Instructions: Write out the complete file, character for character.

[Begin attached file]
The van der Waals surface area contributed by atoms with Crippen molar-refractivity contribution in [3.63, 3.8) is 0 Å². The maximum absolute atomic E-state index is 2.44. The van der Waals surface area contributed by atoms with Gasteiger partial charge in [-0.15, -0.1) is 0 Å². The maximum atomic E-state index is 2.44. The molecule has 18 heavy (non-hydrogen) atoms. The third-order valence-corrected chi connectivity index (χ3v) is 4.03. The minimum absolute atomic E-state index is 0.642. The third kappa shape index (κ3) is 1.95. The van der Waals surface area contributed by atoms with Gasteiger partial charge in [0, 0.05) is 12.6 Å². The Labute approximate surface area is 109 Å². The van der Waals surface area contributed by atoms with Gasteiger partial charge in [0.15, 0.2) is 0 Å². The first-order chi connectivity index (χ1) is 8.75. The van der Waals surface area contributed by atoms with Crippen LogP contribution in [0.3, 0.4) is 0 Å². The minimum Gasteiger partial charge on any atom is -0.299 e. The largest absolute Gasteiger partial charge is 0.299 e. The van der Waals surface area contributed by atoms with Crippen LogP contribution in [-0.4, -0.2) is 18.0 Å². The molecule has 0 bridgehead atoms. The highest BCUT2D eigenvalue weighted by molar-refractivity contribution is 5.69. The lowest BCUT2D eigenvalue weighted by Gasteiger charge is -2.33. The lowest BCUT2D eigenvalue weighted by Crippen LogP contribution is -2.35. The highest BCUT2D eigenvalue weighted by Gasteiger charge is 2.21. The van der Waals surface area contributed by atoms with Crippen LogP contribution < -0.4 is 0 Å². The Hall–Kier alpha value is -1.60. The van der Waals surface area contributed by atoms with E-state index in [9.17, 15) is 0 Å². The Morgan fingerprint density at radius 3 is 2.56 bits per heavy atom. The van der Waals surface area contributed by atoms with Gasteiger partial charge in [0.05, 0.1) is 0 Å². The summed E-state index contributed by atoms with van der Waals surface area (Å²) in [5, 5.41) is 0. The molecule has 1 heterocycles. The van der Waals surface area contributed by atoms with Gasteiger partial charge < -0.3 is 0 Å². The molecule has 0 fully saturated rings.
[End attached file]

The van der Waals surface area contributed by atoms with Crippen molar-refractivity contribution in [3.63, 3.8) is 0 Å². The maximum absolute atomic E-state index is 2.44. The van der Waals surface area contributed by atoms with Gasteiger partial charge in [-0.15, -0.1) is 0 Å². The maximum atomic E-state index is 2.44. The molecule has 18 heavy (non-hydrogen) atoms. The third-order valence-corrected chi connectivity index (χ3v) is 4.03. The minimum absolute atomic E-state index is 0.642. The third kappa shape index (κ3) is 1.95. The van der Waals surface area contributed by atoms with Gasteiger partial charge in [0, 0.05) is 12.6 Å². The Labute approximate surface area is 109 Å². The van der Waals surface area contributed by atoms with Gasteiger partial charge in [0.15, 0.2) is 0 Å². The first-order chi connectivity index (χ1) is 8.75. The van der Waals surface area contributed by atoms with Crippen LogP contribution in [0.3, 0.4) is 0 Å². The minimum Gasteiger partial charge on any atom is -0.299 e. The largest absolute Gasteiger partial charge is 0.299 e. The van der Waals surface area contributed by atoms with Crippen LogP contribution in [-0.4, -0.2) is 18.0 Å². The molecule has 0 bridgehead atoms. The highest BCUT2D eigenvalue weighted by molar-refractivity contribution is 5.69. The lowest BCUT2D eigenvalue weighted by Gasteiger charge is -2.33. The lowest BCUT2D eigenvalue weighted by Crippen LogP contribution is -2.35. The highest BCUT2D eigenvalue weighted by Gasteiger charge is 2.21. The van der Waals surface area contributed by atoms with Crippen LogP contribution < -0.4 is 0 Å². The Hall–Kier alpha value is -1.60. The van der Waals surface area contributed by atoms with E-state index in [9.17, 15) is 0 Å². The Morgan fingerprint density at radius 3 is 2.56 bits per heavy atom. The van der Waals surface area contributed by atoms with Gasteiger partial charge in [0.05, 0.1) is 0 Å². The summed E-state index contributed by atoms with van der Waals surface area (Å²) in [5, 5.41) is 0. The molecule has 1 heterocycles. The van der Waals surface area contributed by atoms with Gasteiger partial charge < -0.3 is 0 Å². The molecule has 0 fully saturated rings.